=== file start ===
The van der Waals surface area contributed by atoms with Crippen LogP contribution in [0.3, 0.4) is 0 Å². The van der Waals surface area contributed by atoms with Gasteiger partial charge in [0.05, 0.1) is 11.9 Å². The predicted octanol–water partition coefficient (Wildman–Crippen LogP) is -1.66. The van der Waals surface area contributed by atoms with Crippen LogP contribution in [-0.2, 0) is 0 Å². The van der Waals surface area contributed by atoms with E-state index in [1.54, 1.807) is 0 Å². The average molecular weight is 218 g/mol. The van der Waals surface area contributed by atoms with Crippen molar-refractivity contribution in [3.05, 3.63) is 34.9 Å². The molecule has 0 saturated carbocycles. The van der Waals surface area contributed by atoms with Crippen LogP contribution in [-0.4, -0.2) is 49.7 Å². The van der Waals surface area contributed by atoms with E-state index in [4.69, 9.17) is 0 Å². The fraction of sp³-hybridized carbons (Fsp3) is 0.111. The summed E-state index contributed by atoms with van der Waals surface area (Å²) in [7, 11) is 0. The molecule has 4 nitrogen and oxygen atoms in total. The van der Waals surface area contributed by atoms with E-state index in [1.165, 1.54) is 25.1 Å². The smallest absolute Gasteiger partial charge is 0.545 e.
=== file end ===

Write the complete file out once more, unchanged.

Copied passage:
The van der Waals surface area contributed by atoms with Crippen LogP contribution in [0.3, 0.4) is 0 Å². The van der Waals surface area contributed by atoms with Gasteiger partial charge in [0.05, 0.1) is 11.9 Å². The predicted octanol–water partition coefficient (Wildman–Crippen LogP) is -1.66. The van der Waals surface area contributed by atoms with Crippen LogP contribution in [-0.2, 0) is 0 Å². The van der Waals surface area contributed by atoms with E-state index in [1.54, 1.807) is 0 Å². The average molecular weight is 218 g/mol. The van der Waals surface area contributed by atoms with Crippen molar-refractivity contribution in [3.05, 3.63) is 34.9 Å². The molecule has 0 saturated carbocycles. The van der Waals surface area contributed by atoms with Crippen LogP contribution in [-0.4, -0.2) is 49.7 Å². The van der Waals surface area contributed by atoms with E-state index in [4.69, 9.17) is 0 Å². The fraction of sp³-hybridized carbons (Fsp3) is 0.111. The summed E-state index contributed by atoms with van der Waals surface area (Å²) in [7, 11) is 0. The molecule has 4 nitrogen and oxygen atoms in total. The van der Waals surface area contributed by atoms with E-state index in [1.165, 1.54) is 25.1 Å². The smallest absolute Gasteiger partial charge is 0.545 e.